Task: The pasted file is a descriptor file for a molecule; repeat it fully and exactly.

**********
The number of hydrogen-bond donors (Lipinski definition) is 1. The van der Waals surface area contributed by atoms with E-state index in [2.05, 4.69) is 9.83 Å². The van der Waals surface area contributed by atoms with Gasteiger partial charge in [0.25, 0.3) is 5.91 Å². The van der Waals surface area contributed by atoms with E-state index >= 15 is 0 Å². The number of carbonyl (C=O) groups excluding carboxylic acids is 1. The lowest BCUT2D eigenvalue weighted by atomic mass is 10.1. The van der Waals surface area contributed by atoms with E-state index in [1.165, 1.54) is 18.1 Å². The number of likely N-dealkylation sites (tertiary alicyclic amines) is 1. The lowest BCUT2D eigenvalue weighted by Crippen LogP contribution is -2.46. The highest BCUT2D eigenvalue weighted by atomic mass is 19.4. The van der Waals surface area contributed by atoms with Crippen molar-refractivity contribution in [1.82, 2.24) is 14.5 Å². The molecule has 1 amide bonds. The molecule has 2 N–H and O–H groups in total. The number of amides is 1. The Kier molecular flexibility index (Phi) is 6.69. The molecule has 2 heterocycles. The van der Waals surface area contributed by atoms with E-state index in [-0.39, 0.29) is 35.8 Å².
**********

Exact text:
The number of hydrogen-bond donors (Lipinski definition) is 1. The van der Waals surface area contributed by atoms with E-state index in [2.05, 4.69) is 9.83 Å². The van der Waals surface area contributed by atoms with Gasteiger partial charge in [0.25, 0.3) is 5.91 Å². The van der Waals surface area contributed by atoms with E-state index >= 15 is 0 Å². The number of carbonyl (C=O) groups excluding carboxylic acids is 1. The lowest BCUT2D eigenvalue weighted by atomic mass is 10.1. The van der Waals surface area contributed by atoms with E-state index in [1.165, 1.54) is 18.1 Å². The number of likely N-dealkylation sites (tertiary alicyclic amines) is 1. The lowest BCUT2D eigenvalue weighted by Crippen LogP contribution is -2.46. The highest BCUT2D eigenvalue weighted by atomic mass is 19.4. The van der Waals surface area contributed by atoms with Crippen molar-refractivity contribution in [1.82, 2.24) is 14.5 Å². The molecule has 1 amide bonds. The molecule has 2 N–H and O–H groups in total. The number of amides is 1. The Kier molecular flexibility index (Phi) is 6.69. The molecule has 2 heterocycles. The van der Waals surface area contributed by atoms with E-state index in [-0.39, 0.29) is 35.8 Å².